WSSC Safely Adjusts Water Treatment to Reduce Discolored Water in System
Lower Levels of Organic Material in Potomac River Allow for Increase in Chlorine
OFFICE OF COMMUNICATIONS AND COMMUNITY RELATIONS
FOR IMMEDIATE RELEASE
Discolored Water Complaints Dropping: WSSC Cautions Customers
It Will Take Weeks to Fully Resolve
LAUREL, Md. – September 18, 2017: With levels of naturally-occurring organic materials (decayed leaves, river grasses, trees, vegetation) in the Potomac River continuing to decrease, WSSC safely increased chlorine levels Friday morning (9/15) to reduce discolored water caused by an increase in manganese in the finished water. The recent adjustment, coupled with a slight increase in chlorine in early September, brings the chlorine level at WSSC’s Potomac Water Filtration Plant back to where it was in early August.
“I thank our customers for their understanding as we patiently waited for river conditions to change so we could safely increase chlorine levels to address the discoloration,” said WSSC General Manager and CEO Carla A. Reid. “Our number one priority is ensuring public health. In lowering chlorine levels in early August, we chose public safety over this temporary aesthetic issue.”
Following severe weather and storms in July and early August, WSSC water quality experts noticed an increase in organic material and manganese in the river entering WSSC’s Potomac Plant. During the treatment process, WSSC uses chlorine to safely disinfect the water and control manganese levels to make the water clear. On August 8, WSSC lowered chlorine levels to avoid increased levels of a U.S. Environmental Protection Agency (EPA) class of regulated drinking water contaminants known as disinfection byproducts, which are formed when chlorine reacts with organic materials. The lower level of chlorine kept WSSC water below the EPA disinfection byproducts limit but allowed more manganese into finished water – causing the discoloration.
“All water testing results confirm that this is the right time to make this treatment change,” said WSSC’s Director of Production J.C. Langley. “We will closely monitor this situation and continuously test our water to ensure we meet all EPA Safe Drinking Water Act standards – as we have always done for 99 years.”
WSSC increased monitoring and testing of water in the Potomac River and throughout the distribution system since August 8. The following test results support WSSC’s recent treatment changes:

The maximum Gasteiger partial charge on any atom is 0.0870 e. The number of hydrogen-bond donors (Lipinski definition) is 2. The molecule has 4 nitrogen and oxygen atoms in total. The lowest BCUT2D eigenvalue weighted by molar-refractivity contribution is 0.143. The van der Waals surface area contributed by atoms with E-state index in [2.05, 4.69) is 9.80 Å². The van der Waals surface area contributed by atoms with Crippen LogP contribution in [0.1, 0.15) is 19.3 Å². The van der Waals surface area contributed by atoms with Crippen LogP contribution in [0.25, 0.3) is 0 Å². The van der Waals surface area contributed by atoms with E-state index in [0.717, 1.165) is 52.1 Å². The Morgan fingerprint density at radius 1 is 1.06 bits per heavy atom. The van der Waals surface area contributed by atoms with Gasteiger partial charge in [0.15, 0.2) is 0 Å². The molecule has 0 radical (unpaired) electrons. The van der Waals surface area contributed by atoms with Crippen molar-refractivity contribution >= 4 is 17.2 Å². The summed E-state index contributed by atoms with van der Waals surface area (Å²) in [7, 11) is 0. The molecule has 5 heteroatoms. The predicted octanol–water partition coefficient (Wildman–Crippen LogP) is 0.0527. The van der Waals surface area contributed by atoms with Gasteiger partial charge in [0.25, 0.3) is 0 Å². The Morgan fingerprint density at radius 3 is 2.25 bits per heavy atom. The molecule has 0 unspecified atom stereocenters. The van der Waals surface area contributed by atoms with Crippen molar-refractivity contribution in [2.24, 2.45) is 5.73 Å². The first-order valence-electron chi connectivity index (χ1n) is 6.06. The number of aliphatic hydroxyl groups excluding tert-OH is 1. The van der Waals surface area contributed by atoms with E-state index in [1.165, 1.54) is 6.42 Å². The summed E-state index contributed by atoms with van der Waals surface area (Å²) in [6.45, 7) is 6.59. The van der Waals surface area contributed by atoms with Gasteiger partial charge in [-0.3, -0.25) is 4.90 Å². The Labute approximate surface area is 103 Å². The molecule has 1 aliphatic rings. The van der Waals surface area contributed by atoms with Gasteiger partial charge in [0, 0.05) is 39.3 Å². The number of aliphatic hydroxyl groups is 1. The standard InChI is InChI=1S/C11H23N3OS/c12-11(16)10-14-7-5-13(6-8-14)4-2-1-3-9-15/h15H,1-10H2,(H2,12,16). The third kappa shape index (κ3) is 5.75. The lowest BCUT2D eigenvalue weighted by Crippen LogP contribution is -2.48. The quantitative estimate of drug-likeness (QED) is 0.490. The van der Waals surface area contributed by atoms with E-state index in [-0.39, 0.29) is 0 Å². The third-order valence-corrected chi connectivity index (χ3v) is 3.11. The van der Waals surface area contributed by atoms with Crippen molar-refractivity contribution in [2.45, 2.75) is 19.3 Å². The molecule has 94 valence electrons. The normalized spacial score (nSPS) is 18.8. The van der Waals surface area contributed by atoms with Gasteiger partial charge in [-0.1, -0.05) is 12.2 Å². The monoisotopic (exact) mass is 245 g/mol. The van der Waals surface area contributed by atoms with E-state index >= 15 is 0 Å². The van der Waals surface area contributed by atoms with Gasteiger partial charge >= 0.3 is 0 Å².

- Levels of organic material in the Potomac River have decreased
- Levels of disinfection byproducts in WSSC’s system are well below EPA limits
- Severe rain/weather events have decreased
Manganese is not a health hazard and is not regulated by the EPA as a drinking water contaminant. EPA considers manganese a secondary contaminant for aesthetic reasons only. The EPA level for manganese, for aesthetic purposes, is 0.05 mg/l. WSSC’s current manganese levels are around 0.01 mg/l to 0.03 mg/l. Although below EPA’s aesthetic level, it can still cause discoloration. With the recent increase in chlorine, WSSC expects manganese levels in the finished water to decrease.
Since August 8, WSSC has received more than 2,200 discolored water complaints from customers in Montgomery and Prince George’s counties. While the number is a sharp increase from a typical month, calls to WSSC have been decreasing over the last two weeks. WSSC typically receives 200 to 300 discolored water complaints each month, primarily caused by broken water mains or other rapid changes to water flow in the distribution system, including when water is used to fight fires.
Customers should continue to report discolored water to WSSC’s Emergency Call Center, which is staffed 24 hours a day. It is important to note some discoloration may continue for several weeks as manganese works its way through WSSC’s extensive water distribution system.
- Report discolored water -301-206-4002 or email@example.com
- File a claim - 301-206-7095 or wsscwater.com/claims
- Request Rit Rust Remover for laundry - firstname.lastname@example.org
WSSC’s other treatment plant draws water from two reservoirs along the Patuxent River, which is unaffected by the changes in the Potomac River. Customers receiving their water from the Patuxent Water Filtration Plant are not experiencing this discolored water issue. This includes areas in both Montgomery and Prince George’s counties in/around Laurel.
For more information on discolored water visit our website.
For 100 years, WSSC has proudly served the citizens of Prince George’s and Montgomery counties – providing drinking water that has always met strict Safe Drinking Water Act standards and protecting the environment through vital water resource recovery services. Our vision is to be THE world-class water utility, where excellent products and services are always on tap.